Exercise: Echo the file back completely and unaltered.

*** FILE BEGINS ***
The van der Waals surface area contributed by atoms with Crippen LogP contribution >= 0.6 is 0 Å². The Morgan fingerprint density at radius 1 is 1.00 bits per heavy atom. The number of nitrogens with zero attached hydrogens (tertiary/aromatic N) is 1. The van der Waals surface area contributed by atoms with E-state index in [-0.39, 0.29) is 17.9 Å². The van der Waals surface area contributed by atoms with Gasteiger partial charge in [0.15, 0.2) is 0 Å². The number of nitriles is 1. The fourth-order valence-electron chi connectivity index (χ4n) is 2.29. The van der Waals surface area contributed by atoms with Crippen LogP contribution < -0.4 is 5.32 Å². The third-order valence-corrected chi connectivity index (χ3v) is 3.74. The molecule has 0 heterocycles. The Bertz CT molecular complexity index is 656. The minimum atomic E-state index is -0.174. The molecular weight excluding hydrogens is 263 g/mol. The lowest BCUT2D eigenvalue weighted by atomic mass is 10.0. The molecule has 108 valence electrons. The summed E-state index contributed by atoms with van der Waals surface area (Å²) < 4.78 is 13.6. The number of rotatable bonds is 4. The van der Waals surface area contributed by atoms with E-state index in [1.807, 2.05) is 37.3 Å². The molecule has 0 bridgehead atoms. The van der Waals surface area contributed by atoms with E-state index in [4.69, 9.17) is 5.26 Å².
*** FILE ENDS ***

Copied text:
The van der Waals surface area contributed by atoms with Crippen LogP contribution >= 0.6 is 0 Å². The Morgan fingerprint density at radius 1 is 1.00 bits per heavy atom. The number of nitrogens with zero attached hydrogens (tertiary/aromatic N) is 1. The van der Waals surface area contributed by atoms with E-state index in [-0.39, 0.29) is 17.9 Å². The van der Waals surface area contributed by atoms with Gasteiger partial charge in [0.15, 0.2) is 0 Å². The number of nitriles is 1. The fourth-order valence-electron chi connectivity index (χ4n) is 2.29. The van der Waals surface area contributed by atoms with Crippen LogP contribution < -0.4 is 5.32 Å². The third-order valence-corrected chi connectivity index (χ3v) is 3.74. The molecule has 0 heterocycles. The Bertz CT molecular complexity index is 656. The minimum atomic E-state index is -0.174. The molecular weight excluding hydrogens is 263 g/mol. The lowest BCUT2D eigenvalue weighted by atomic mass is 10.0. The molecule has 108 valence electrons. The summed E-state index contributed by atoms with van der Waals surface area (Å²) < 4.78 is 13.6. The number of rotatable bonds is 4. The van der Waals surface area contributed by atoms with E-state index in [1.807, 2.05) is 37.3 Å². The molecule has 0 bridgehead atoms. The van der Waals surface area contributed by atoms with E-state index in [4.69, 9.17) is 5.26 Å².